I looked down, remembering again to try and take in the details. The pastoral print of our tablecloth showed a scene of peasant farmers in repose and gave the simple plastic furniture an air of rural whimsy, as if you might enter into that drawing and spend the better part of an afternoon trying to reach its cottage in the distance. And in a way, I suppose that’s exactly what I was doing.
I spotted my order as it moved toward us from the kitchen in pendular motions, the tray beneath it swinging from one table to the next. Like a belle marquise making her grand entrance at an event of high society, my dish didn’t travel in a straight line but seemed to pause for a brief exchange of social graces with all in its path – stopping here to pick up a paid check, there to drop off a wedge of gingerbread or cup of strong coffee. I waited impatiently until the plate made its final sweeping descent to our table:
Whatever it lacked in fancy presentation it made up for in confident simplicity. The best stuff, after all, needs no frills and would only be diminished by the flashiness on which lesser delicacies rely. I had in front of me exactly what the menu had promised: strawberries and homemade whipped cream.
Had it been just another summery dessert I would’ve wasted no time digging in. Had it been a random menu item I would have, in my usual fashion, spooned my way to the end before I’d managed to taste it. But to do so this time would be to miss a deeper appreciation than any temporary tingle of taste buds could offer. It would’ve also contradicted my very deliberate culinary mission for the day.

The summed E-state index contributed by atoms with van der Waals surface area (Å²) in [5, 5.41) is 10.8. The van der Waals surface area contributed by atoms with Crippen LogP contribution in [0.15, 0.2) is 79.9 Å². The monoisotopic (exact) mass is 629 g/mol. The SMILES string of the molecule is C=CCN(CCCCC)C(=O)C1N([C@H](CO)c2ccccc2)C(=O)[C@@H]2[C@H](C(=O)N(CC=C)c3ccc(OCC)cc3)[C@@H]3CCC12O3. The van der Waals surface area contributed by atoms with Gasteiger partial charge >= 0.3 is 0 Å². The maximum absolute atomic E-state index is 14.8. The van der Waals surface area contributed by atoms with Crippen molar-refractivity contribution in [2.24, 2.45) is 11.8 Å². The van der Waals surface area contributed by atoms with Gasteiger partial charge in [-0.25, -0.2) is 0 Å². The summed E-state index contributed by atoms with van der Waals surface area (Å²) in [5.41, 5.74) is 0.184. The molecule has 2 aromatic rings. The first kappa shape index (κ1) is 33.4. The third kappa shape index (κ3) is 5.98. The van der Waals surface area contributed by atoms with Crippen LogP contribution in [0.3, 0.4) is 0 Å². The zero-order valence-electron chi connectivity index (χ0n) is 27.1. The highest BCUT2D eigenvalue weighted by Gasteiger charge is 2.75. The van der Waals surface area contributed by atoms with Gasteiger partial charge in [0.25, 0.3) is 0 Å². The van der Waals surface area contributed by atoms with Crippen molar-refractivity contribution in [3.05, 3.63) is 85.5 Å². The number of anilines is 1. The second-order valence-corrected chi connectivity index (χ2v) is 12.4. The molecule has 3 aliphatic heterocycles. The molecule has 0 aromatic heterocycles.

Three years had passed since I’d last seen the chateau grounds. I absorbed the majesty of it as we approached via the large southern roundabout, the car sweeping counterclockwise along the cobblestoned circle like an hour hand flicked backward against its mechanism.
The warm summer air had carried with it more visitors than we’d encountered last time, and while my intention was to lessen their diminutive impact on my own experience by imagining them as white-wigged 17th century courtisans under silk parasols, the intense heat of a long wait outside the admissions pavilion melted away my capacity for the fantasy.